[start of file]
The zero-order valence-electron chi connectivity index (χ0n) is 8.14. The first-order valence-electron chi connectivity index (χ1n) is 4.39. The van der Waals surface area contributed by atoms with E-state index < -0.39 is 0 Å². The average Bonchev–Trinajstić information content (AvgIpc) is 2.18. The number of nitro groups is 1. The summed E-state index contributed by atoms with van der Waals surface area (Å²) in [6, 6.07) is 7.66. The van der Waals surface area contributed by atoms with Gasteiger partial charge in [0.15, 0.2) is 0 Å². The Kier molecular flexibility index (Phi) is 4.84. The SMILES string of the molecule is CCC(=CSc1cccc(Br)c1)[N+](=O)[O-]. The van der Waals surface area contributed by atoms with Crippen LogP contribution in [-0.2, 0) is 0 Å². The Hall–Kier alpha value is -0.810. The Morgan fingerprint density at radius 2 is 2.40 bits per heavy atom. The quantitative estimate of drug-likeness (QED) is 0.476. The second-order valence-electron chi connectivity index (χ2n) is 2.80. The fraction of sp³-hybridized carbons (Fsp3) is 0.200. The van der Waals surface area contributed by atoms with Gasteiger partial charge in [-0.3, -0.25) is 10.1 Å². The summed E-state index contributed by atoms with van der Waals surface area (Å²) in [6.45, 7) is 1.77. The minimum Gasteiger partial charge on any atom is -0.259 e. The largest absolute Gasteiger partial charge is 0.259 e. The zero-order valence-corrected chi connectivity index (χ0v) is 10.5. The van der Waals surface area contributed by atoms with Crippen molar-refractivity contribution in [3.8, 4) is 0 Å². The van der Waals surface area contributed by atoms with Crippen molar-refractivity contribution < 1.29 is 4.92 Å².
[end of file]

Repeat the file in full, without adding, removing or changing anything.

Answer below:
The zero-order valence-electron chi connectivity index (χ0n) is 8.14. The first-order valence-electron chi connectivity index (χ1n) is 4.39. The van der Waals surface area contributed by atoms with E-state index < -0.39 is 0 Å². The average Bonchev–Trinajstić information content (AvgIpc) is 2.18. The number of nitro groups is 1. The summed E-state index contributed by atoms with van der Waals surface area (Å²) in [6, 6.07) is 7.66. The van der Waals surface area contributed by atoms with Gasteiger partial charge in [0.15, 0.2) is 0 Å². The Kier molecular flexibility index (Phi) is 4.84. The SMILES string of the molecule is CCC(=CSc1cccc(Br)c1)[N+](=O)[O-]. The van der Waals surface area contributed by atoms with Crippen LogP contribution in [-0.2, 0) is 0 Å². The Hall–Kier alpha value is -0.810. The Morgan fingerprint density at radius 2 is 2.40 bits per heavy atom. The quantitative estimate of drug-likeness (QED) is 0.476. The second-order valence-electron chi connectivity index (χ2n) is 2.80. The fraction of sp³-hybridized carbons (Fsp3) is 0.200. The van der Waals surface area contributed by atoms with Gasteiger partial charge in [-0.3, -0.25) is 10.1 Å². The summed E-state index contributed by atoms with van der Waals surface area (Å²) in [6.45, 7) is 1.77. The minimum Gasteiger partial charge on any atom is -0.259 e. The largest absolute Gasteiger partial charge is 0.259 e. The zero-order valence-corrected chi connectivity index (χ0v) is 10.5. The van der Waals surface area contributed by atoms with Crippen molar-refractivity contribution in [3.8, 4) is 0 Å². The van der Waals surface area contributed by atoms with Crippen molar-refractivity contribution < 1.29 is 4.92 Å².